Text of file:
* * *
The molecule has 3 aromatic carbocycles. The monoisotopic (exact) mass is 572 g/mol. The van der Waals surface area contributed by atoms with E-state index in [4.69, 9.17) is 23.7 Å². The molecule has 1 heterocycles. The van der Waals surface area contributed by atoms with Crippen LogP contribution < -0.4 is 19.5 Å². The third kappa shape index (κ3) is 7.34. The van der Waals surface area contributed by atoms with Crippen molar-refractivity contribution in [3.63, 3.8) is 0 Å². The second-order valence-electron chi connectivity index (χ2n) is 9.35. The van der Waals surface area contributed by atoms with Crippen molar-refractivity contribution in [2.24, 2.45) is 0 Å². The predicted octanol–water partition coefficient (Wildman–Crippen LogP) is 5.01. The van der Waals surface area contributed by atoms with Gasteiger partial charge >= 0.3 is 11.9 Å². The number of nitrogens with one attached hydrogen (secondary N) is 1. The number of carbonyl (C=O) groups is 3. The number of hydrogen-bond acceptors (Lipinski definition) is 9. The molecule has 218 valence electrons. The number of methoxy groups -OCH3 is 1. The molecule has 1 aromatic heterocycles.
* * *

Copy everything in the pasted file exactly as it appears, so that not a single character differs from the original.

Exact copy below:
The molecule has 3 aromatic carbocycles. The monoisotopic (exact) mass is 572 g/mol. The van der Waals surface area contributed by atoms with E-state index in [4.69, 9.17) is 23.7 Å². The molecule has 1 heterocycles. The van der Waals surface area contributed by atoms with Crippen LogP contribution < -0.4 is 19.5 Å². The third kappa shape index (κ3) is 7.34. The van der Waals surface area contributed by atoms with Crippen molar-refractivity contribution in [3.63, 3.8) is 0 Å². The second-order valence-electron chi connectivity index (χ2n) is 9.35. The van der Waals surface area contributed by atoms with Crippen molar-refractivity contribution in [2.24, 2.45) is 0 Å². The predicted octanol–water partition coefficient (Wildman–Crippen LogP) is 5.01. The van der Waals surface area contributed by atoms with Gasteiger partial charge >= 0.3 is 11.9 Å². The number of nitrogens with one attached hydrogen (secondary N) is 1. The number of carbonyl (C=O) groups is 3. The number of hydrogen-bond acceptors (Lipinski definition) is 9. The molecule has 218 valence electrons. The number of methoxy groups -OCH3 is 1. The molecule has 1 aromatic heterocycles.